We’re a resource site for those looking for autism advice or need autism tips. Visit us or check out our autism articles.
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The Ways Brothers and Sisters Can Cope With Autistic Family Members

When a family member is diagnosed with autism, there is a vast amount of information teaching parents how to cope with an autistic child, and there is also information for parents about dealing with an autistic child’s different behaviors. However, there are fewer learning tools for those who have an autistic sibling, even though this is a very stressful situation for brothers and sisters of an autistic child. The following tips can help children cope with an autistic sibling.

Sometimes parents are so involved in preparing themselves and their autistic child for the transition ahead that they forget that their other children must also deal with the new situation. Often, siblings of an autistic child may feel the new situation acutely. They may feel neglected by parents or jealous of the autistic child who is now receiving more attention. Also, they may find their peers constantly teasing them about having an autistic sibling, which can lead to more stress. This may lead to behavioral issues, with the sibling acting out and becoming a “problem child” to receive attention. In some cases, the sibling may even try to hurt the autistic brother or sister in an attempt to remove him from the family environment.

However, this is not always the case. Sometimes, having an autistic sibling forces one to “grow up” and become responsible. There can be a strong emotional attachment to the autistic sibling and a keen desire to keep him or her safe in all situations. Furthermore, living with an autistic sibling can teach one to be more open about another person’s differences. In this way, having an autistic sibling is a life-enriching experience that pushes individuals to be emotionally and mentally stronger and to be more tolerant towards others in life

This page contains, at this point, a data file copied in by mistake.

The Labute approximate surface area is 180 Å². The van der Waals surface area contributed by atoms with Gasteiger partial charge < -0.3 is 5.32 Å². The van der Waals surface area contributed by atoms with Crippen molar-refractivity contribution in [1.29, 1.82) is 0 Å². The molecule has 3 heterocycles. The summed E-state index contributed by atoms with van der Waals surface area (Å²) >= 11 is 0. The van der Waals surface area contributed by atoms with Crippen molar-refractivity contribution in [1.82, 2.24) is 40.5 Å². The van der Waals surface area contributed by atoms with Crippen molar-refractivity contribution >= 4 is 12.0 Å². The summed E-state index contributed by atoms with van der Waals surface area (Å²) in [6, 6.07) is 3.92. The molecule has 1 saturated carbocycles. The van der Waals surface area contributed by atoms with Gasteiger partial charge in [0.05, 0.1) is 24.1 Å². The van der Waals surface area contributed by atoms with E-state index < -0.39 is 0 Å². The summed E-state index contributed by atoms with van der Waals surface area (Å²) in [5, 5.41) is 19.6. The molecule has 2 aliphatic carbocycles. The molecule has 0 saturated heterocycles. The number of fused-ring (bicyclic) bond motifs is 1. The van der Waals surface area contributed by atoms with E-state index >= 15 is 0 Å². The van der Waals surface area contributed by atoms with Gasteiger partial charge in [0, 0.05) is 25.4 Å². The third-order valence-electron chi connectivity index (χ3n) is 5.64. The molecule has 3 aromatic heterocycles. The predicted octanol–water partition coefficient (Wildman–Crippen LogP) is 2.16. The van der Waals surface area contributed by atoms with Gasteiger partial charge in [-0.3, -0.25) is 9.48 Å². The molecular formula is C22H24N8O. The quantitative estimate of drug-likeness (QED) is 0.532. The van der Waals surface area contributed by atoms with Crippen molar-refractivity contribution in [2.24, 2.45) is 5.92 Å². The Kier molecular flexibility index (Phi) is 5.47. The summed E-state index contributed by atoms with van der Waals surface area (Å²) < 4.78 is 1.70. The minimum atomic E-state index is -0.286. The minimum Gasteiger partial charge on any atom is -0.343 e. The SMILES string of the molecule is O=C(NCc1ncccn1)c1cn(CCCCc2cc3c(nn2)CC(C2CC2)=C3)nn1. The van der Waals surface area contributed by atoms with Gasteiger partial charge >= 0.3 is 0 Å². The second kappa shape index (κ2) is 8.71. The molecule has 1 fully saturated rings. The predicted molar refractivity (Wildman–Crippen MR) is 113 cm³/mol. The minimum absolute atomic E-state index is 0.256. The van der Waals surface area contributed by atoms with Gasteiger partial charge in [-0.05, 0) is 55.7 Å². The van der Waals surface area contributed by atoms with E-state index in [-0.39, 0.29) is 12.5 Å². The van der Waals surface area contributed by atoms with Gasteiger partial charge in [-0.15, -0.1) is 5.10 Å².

One tip for siblings to cope with their autistic brother or sister is to find a support group. There should be resources available at the local chapter of the Autism Society of America. This is especially important in helping siblings feel that they are not alone and isolated in this unfolding situation-others are dealing with the same sorts of problems. Also, try to increase family interaction. Schedule a regular family day or family night each week, where all children can spend time with parents or other family members and share their day or week experiences and any problems. The best thing to remember is to be open about how you are feeling. If children feel that their parents are neglecting some aspect of their life, simply asking them for a moment of their time is often the best solution. It is important for parents to be understanding towards their children’s needs for attention, whether they are autistic or not. Communication is the key to helping the entire family run smoothly.

Information on autism symptoms can be found at the Autism Diagnosis site.